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Sporadic photos and notes from a Psyche-midwife, cheerleader, anthropologist--aka clinical social worker in therapy practice. Photos are usually mine except for those of historical events/famous people. Music relevant to the daily topic is often included in a web video embedded below the blog. Click on highlighted links in the copy to get to source or supplemental material. For contact information, see my website @ janasvoboda.com or click on the button to the right below. Join in the conversation.

Monday, January 2, 2012

January 3: Let the Games Begin!

2012 vision board, created
by one of our participants.  WOW!
Flex your brain.
To ready for the harder core poet games, let's start with some simple creativity-flexing exercises-- two or three small ones a day.  Try to do them all, but if your brain sticks, don't sweat it.  Something's better than nothing.  We'll begin by working to increase inter-cranial connectivity.

Today:  Sensory blending.  Synethesia (when one sense is interpreted in ways usually associated with another sense) is often correlated with creativity.  Some folks are born that way-- but you can build yours up.

1)  SMELLS:   Research suggests that language and other forms of cognition often trump olfaction.  That's allegedly why most of us have a hard time describing smells in any uniform way.  And during one study, people in a scent filled room being directed on a time-intensive task never noticed they were being blasted with lavender or vanilla.  Our brains like to do one thing well, and make the rest background.

Go smell something,  Now write about it.  A line or two will do.  Describe it as best you are able.  Does it bring up any associations?  Emotions?  What color is the smell?  What is it's texture?

2)  VOICE:  I've always been synethesiac to sounds.  They have heft and texture.  Describe a favorite singer's (or instrument) voice.  Use color, texture, or feel analogies.

3)  FEEL/TOUCH:  find something with a texture.  Any texture.  What personality traits can you associate with the way it feels?  Does a color come to mind when you think of that particular texture?

See you tomorrow...
And don't forget, if you're willing, to post all or some of your responses in the comments.


Ilsabe OConnell said...

The smell of chai tea with soy milk – I’ve started drinking this at the Starbucks across the street from where I was teaching, and usually while meeting with one friend in particular, so it reminds me of the past several months, this period in my life – which has been a relatively good and peaceful one for a change –and the support of this loving friend. It is hard to separate the color of the smell from color of things I think are in the tea (cinnamon stick, orange peel, cardamom seed), but if I breathe deeply, I also get something deep purple and scroll-like drifting through the other colors. The texture is both chalky and polished, which reminds me of the stone tiles of a Middle Eastern villa by candlelight. Given the spices, I also can’t help but think of Christmas – so maybe it’s a villa in Bethlehem. Chocolate, if not actually in here, is very close by.

Anonymous said...

I know if I walk away from the computer I won't share, so I'll do this right here,right now with what is close. I tried smelling my address book, but really there wasn't much smell. My empty tea glass has smell. The tea was Be Happy, a Roibos mix. It has a slightly fruity smell. Nondescript. A little peachy, more tropical. My association with the smell is air fresheners, and I had an image of a white tiled public restroom in the Bahamas. The color is pinkish orange.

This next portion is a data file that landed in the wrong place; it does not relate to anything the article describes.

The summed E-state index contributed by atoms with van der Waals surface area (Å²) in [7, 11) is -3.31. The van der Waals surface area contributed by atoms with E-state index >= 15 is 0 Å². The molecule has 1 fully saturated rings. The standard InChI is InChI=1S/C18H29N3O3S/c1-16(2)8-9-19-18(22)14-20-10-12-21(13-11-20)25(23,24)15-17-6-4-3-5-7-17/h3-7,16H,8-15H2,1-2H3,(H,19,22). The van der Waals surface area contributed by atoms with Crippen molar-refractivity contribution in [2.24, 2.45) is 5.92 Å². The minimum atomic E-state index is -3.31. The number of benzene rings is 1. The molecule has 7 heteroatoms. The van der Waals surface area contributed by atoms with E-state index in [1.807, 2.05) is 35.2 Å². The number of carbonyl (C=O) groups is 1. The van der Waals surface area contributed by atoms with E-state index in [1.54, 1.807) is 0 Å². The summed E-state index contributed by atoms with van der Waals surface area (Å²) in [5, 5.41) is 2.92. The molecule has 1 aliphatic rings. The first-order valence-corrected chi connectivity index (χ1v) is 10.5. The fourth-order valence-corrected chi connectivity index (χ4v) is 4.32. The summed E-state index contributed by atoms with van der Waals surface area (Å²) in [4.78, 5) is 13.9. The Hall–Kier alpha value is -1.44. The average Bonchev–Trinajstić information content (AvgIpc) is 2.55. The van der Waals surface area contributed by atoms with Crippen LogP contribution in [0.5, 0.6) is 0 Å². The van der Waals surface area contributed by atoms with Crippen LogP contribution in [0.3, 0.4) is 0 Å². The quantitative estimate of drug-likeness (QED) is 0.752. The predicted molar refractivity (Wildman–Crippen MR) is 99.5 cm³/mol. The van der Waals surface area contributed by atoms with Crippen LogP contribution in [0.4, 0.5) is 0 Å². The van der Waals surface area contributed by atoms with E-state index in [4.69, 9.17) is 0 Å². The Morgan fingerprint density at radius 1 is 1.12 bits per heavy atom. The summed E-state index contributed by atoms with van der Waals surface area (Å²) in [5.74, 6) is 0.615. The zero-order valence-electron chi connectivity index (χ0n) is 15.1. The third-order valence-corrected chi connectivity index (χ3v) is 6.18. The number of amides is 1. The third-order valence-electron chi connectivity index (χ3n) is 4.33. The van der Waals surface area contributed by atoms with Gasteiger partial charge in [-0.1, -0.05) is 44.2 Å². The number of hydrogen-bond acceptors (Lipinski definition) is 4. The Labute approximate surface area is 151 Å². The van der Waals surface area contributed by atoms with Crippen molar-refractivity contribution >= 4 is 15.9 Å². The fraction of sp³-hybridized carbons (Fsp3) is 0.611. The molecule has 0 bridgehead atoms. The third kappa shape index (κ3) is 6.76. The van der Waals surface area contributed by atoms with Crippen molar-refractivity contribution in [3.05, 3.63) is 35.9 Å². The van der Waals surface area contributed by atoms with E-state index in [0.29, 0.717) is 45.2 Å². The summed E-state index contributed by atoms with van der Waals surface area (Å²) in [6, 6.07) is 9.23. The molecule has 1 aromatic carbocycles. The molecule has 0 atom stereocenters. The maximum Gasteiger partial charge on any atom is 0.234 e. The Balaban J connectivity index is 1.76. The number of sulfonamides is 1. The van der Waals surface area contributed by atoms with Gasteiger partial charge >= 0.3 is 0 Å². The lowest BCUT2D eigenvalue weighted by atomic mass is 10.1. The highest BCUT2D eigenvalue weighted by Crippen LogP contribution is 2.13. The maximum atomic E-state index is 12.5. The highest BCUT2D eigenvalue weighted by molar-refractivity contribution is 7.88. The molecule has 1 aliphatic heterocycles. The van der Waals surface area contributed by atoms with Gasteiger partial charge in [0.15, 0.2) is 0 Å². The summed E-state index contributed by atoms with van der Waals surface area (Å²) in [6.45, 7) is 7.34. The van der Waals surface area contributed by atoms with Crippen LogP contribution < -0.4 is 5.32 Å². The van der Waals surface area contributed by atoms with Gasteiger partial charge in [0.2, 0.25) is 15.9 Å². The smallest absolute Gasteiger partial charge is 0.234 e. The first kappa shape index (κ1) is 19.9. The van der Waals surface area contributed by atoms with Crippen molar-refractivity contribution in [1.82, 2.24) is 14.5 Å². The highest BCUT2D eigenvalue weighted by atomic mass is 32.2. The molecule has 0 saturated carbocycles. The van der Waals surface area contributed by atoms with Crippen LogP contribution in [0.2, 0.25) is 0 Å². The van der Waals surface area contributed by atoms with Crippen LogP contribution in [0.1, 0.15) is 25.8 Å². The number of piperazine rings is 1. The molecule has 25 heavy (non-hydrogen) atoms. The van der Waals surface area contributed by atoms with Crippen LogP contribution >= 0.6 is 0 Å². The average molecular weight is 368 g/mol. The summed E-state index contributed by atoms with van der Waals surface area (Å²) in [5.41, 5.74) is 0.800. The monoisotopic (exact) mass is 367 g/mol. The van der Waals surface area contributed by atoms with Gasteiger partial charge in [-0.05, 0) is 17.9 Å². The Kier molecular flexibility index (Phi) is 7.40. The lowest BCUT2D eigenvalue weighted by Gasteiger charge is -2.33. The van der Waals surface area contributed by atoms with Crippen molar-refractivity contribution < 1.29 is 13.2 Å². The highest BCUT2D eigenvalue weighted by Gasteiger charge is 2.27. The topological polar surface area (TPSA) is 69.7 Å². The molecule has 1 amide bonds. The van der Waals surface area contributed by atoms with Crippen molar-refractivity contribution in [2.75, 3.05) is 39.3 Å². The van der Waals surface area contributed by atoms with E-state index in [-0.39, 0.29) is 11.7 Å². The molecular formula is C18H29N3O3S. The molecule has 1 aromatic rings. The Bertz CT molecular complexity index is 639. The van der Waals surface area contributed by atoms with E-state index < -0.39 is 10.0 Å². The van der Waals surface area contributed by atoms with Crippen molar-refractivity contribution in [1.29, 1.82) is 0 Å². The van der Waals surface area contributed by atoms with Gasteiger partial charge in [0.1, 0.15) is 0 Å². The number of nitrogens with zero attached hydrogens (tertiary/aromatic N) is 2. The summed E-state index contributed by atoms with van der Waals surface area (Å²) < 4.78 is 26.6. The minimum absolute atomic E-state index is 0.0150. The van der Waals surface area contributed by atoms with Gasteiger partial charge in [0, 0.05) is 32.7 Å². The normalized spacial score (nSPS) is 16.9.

The textures around me are smooth or slick, the computer, the glossy paper cover on my address book, the tea glass. I touched them with my hands, held some to my face and smelled them. I thought of nervous sweat, the way my empty hands feel when they are sweating. It is not a pleasant sensation. My visual image was born of longing for rough- brown corduroy, tree bark.

I am sensitive to smells, tastes and touch. Nuances of sound often escape me.

I can't figure out the comment status. Will annonymous work? Khalila

speck said...


kitty #1, Ashik, presented the perfect subject matter for today--cat fur to bury my nose in. i am not allergic to cats, can understand why those who are might not empathize with my report. strangely, there was not much scent, or perhaps he is so present in my bed and rooms that my entire background scent-field is Fur. but the touch, ah the touch: grey (not gray, but the inscrutable grey of twilit sky) furry clean buzzing yearning softly fuzzing gently warming cloudy enveloping inviting softness.

so, back to smell--eucalyptus sprig: sharp pungent sticky astringent cooling, a little sickly to a healthy nose but healing to a sickly nose. the smell much yellower than the actual blue-green leaves, aggressive plant-ness, memories of a eucalyptus tree in AZ backyard shaped like an inside-out lung, swapping CO2 and O2 with me.

so now I am trying to think of a voice that sounds like eucalyptus, a little piercing but wise, not sweet but necessary--perhaps Anaïs Mitchell with her Hadestown musical.

Jana Svoboda, LCSW said...

Ah-- a sensory playground. Thanks, speck, Khalila, Ilsabe. These were a delight to read.

Kiesa Kay said...

Zenzero means ginger in Italian. . . . . even the word sounds zesty and delicious. On my walk with my dog, I saw a seed pod and cracked it open. Inside were the small, round brown seeds that my cousins and I called hot rocks, covered with gushy goo in bright celadon. The scent blended sour sprouts with mild mud and a hint of ginger. And I was transported in time, like Proust with his madeleines, to that time of brown seed pod hot rocks and splashing into the lake even in autumn, as long as it wasn't frozen solid.